Viasat gets FCC approval for MEO constellation

by

MT Laurel, New Jersey — California-based satellite operator Viasat received a green light from the Federal Communications Commission April 23 to provide connectivity service in the U.S. with a medium-Earth-orbit constellation licensed in the Netherlands. 

Viasat originally proposed a 24-satellite broadband constellation in 2016, but reduced it to 20 satellites in 2018, saying the lower number would reduce the risk of unwanted signal interference. The satellites would operate at 8,200 kilometers using Ka-band and higher frequency V-band spectrum for uplinks and downlinks. 

Viasat is the last of 12 companies to receive a license or market access since the FCC began a processing round in 2016 when a wave of proposals followed OneWeb’s original FCC request. Of the 12, only Boeing’s requests were not approved, since Boeing quietly withdrew its applications for constellations sized at 60 satellites and 2,956 satellites in 2018.

Viasat has focused mainly on building a trio of large geostationary satellites that, with at least 1 terabit of throughput each, stand to be the highest capacity satellites in the world. The first ViaSat-3 satellite is scheduled to launch in 2021.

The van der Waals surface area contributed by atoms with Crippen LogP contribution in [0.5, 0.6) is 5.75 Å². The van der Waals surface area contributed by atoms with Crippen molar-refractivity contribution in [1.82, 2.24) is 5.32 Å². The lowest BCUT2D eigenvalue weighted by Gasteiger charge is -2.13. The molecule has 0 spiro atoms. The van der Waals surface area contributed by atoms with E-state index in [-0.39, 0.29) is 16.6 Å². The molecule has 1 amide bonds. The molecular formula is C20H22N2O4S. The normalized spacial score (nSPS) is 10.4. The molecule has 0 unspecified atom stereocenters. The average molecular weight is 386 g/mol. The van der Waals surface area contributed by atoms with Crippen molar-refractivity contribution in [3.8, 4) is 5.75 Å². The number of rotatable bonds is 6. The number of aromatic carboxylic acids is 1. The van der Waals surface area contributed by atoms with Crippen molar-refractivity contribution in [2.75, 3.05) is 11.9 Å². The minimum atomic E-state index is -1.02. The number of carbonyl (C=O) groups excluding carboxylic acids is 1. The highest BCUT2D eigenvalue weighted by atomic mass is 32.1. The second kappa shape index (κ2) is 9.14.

But Viasat has also shown interest in other orbits, having partnered with SES on medium-Earth-orbit services using the O3b constellation and voicing a willingness to route some internet traffic over other operator’s low-Earth-orbit satellites. 

Viasat submitted this 20-satellite MEO coverage map with its FCC application. Credit: Viasat

Viasat’s approach of using a Netherlands-licensed constellation could also help the company finance the MEO system. The company used a U.K. business unit to order its ViaSat-2 satellite from Boeing in 2013, enabling the operator to leverage the Export Import Bank of the United States to help finance the program. Most of Viasat’s geostationary satellites in orbit and under construction are licensed in the United Kingdom or Canada. 

Viasat’s use of foreign licensing did create one wrinkle in its U.S. MEO application, however. The FCC said it was beyond the agency’s scope to grant market access for intersatellite links Viasat wants to beam traffic between its GEO and MEO satellites, since none of those satellites are licensed in the U.S. and thus can’t be treated as American. The FCC did condition Viasat’s market access on the company avoiding interference to U.S.-licensed GEO satellites that could inadvertently receive its MEO transmissions. 

Viasat has not discussed a timeline for building and launching its proposed MEO system, but the FCC’s regulations provide some parameters. Viasat now has six years to build and launch half its MEO satellites, and nine years to deploy the complete constellation in order to retain its full market access rights.